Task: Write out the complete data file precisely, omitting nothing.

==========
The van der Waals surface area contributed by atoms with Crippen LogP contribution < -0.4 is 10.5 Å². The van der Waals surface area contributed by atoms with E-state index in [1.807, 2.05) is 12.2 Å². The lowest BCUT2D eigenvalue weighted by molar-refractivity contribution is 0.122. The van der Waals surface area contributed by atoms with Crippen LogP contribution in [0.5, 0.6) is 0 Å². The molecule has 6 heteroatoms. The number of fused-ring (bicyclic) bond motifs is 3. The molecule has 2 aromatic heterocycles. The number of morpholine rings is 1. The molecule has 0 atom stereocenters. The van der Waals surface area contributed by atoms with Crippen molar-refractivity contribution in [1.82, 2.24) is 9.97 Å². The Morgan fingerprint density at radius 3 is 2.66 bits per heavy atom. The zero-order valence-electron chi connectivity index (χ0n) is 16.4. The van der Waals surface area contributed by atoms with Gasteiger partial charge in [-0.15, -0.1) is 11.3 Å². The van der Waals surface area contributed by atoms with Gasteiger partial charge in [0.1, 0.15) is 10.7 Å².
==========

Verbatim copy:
The van der Waals surface area contributed by atoms with Crippen LogP contribution < -0.4 is 10.5 Å². The van der Waals surface area contributed by atoms with E-state index in [1.807, 2.05) is 12.2 Å². The lowest BCUT2D eigenvalue weighted by molar-refractivity contribution is 0.122. The van der Waals surface area contributed by atoms with Crippen LogP contribution in [0.5, 0.6) is 0 Å². The molecule has 6 heteroatoms. The number of fused-ring (bicyclic) bond motifs is 3. The molecule has 2 aromatic heterocycles. The number of morpholine rings is 1. The molecule has 0 atom stereocenters. The van der Waals surface area contributed by atoms with Crippen molar-refractivity contribution in [1.82, 2.24) is 9.97 Å². The Morgan fingerprint density at radius 3 is 2.66 bits per heavy atom. The zero-order valence-electron chi connectivity index (χ0n) is 16.4. The van der Waals surface area contributed by atoms with Gasteiger partial charge in [-0.15, -0.1) is 11.3 Å². The van der Waals surface area contributed by atoms with Gasteiger partial charge in [0.1, 0.15) is 10.7 Å².